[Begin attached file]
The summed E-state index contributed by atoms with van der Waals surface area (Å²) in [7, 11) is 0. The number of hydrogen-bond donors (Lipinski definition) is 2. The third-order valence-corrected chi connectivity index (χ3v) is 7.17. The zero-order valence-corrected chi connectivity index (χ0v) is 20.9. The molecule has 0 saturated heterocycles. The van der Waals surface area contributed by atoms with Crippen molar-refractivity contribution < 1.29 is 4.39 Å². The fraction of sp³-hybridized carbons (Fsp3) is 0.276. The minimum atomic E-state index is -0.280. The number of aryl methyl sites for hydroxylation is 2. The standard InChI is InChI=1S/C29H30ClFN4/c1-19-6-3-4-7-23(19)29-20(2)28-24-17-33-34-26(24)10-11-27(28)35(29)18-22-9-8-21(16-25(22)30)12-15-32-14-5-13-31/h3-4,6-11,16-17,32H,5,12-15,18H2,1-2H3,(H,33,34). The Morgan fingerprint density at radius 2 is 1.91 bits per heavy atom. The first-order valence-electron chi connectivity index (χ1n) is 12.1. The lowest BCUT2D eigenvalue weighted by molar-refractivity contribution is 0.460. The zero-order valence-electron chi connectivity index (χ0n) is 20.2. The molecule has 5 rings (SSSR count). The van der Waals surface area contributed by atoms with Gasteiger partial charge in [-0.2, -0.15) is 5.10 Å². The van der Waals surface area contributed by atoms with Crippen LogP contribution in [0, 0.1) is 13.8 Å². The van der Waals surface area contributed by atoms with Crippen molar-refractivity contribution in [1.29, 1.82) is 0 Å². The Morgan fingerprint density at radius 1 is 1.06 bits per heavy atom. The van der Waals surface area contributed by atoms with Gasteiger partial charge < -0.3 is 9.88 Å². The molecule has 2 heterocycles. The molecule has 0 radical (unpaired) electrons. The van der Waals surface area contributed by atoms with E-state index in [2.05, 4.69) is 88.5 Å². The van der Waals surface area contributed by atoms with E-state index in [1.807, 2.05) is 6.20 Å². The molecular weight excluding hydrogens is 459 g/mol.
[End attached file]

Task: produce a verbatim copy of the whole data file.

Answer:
The summed E-state index contributed by atoms with van der Waals surface area (Å²) in [7, 11) is 0. The number of hydrogen-bond donors (Lipinski definition) is 2. The third-order valence-corrected chi connectivity index (χ3v) is 7.17. The zero-order valence-corrected chi connectivity index (χ0v) is 20.9. The molecule has 0 saturated heterocycles. The van der Waals surface area contributed by atoms with Crippen molar-refractivity contribution < 1.29 is 4.39 Å². The fraction of sp³-hybridized carbons (Fsp3) is 0.276. The minimum atomic E-state index is -0.280. The number of aryl methyl sites for hydroxylation is 2. The standard InChI is InChI=1S/C29H30ClFN4/c1-19-6-3-4-7-23(19)29-20(2)28-24-17-33-34-26(24)10-11-27(28)35(29)18-22-9-8-21(16-25(22)30)12-15-32-14-5-13-31/h3-4,6-11,16-17,32H,5,12-15,18H2,1-2H3,(H,33,34). The Morgan fingerprint density at radius 2 is 1.91 bits per heavy atom. The first-order valence-electron chi connectivity index (χ1n) is 12.1. The lowest BCUT2D eigenvalue weighted by molar-refractivity contribution is 0.460. The zero-order valence-electron chi connectivity index (χ0n) is 20.2. The molecule has 5 rings (SSSR count). The van der Waals surface area contributed by atoms with Gasteiger partial charge in [-0.2, -0.15) is 5.10 Å². The van der Waals surface area contributed by atoms with Crippen LogP contribution in [0, 0.1) is 13.8 Å². The van der Waals surface area contributed by atoms with Crippen molar-refractivity contribution in [1.29, 1.82) is 0 Å². The Morgan fingerprint density at radius 1 is 1.06 bits per heavy atom. The van der Waals surface area contributed by atoms with Gasteiger partial charge < -0.3 is 9.88 Å². The molecule has 2 heterocycles. The molecule has 0 radical (unpaired) electrons. The van der Waals surface area contributed by atoms with E-state index in [2.05, 4.69) is 88.5 Å². The van der Waals surface area contributed by atoms with E-state index in [1.807, 2.05) is 6.20 Å². The molecular weight excluding hydrogens is 459 g/mol.